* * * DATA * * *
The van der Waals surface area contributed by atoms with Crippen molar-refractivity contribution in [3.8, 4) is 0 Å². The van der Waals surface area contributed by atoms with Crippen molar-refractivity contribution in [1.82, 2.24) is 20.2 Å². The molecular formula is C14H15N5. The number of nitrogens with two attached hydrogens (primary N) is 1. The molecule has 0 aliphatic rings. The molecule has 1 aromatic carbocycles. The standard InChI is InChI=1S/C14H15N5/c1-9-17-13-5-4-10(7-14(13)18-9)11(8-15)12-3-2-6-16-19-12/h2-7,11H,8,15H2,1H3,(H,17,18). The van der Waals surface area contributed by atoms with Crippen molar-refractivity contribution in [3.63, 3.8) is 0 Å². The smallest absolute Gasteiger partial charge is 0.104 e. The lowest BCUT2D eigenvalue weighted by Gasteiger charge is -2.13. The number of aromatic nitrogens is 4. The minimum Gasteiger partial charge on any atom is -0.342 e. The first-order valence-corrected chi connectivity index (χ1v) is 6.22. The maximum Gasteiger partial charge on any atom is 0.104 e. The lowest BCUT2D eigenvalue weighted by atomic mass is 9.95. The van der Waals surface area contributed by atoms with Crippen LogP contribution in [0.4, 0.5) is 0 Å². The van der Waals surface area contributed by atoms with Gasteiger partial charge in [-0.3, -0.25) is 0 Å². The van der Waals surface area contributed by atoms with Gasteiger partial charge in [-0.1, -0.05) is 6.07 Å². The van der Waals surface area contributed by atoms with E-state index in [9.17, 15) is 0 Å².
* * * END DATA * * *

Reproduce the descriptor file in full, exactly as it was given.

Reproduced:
The van der Waals surface area contributed by atoms with Crippen molar-refractivity contribution in [3.8, 4) is 0 Å². The van der Waals surface area contributed by atoms with Crippen molar-refractivity contribution in [1.82, 2.24) is 20.2 Å². The molecular formula is C14H15N5. The number of nitrogens with two attached hydrogens (primary N) is 1. The molecule has 0 aliphatic rings. The molecule has 1 aromatic carbocycles. The standard InChI is InChI=1S/C14H15N5/c1-9-17-13-5-4-10(7-14(13)18-9)11(8-15)12-3-2-6-16-19-12/h2-7,11H,8,15H2,1H3,(H,17,18). The van der Waals surface area contributed by atoms with Crippen molar-refractivity contribution in [3.63, 3.8) is 0 Å². The smallest absolute Gasteiger partial charge is 0.104 e. The lowest BCUT2D eigenvalue weighted by Gasteiger charge is -2.13. The number of aromatic nitrogens is 4. The minimum Gasteiger partial charge on any atom is -0.342 e. The first-order valence-corrected chi connectivity index (χ1v) is 6.22. The maximum Gasteiger partial charge on any atom is 0.104 e. The lowest BCUT2D eigenvalue weighted by atomic mass is 9.95. The van der Waals surface area contributed by atoms with Crippen LogP contribution in [0.4, 0.5) is 0 Å². The van der Waals surface area contributed by atoms with Gasteiger partial charge in [-0.3, -0.25) is 0 Å². The van der Waals surface area contributed by atoms with Gasteiger partial charge in [-0.1, -0.05) is 6.07 Å². The van der Waals surface area contributed by atoms with E-state index in [9.17, 15) is 0 Å².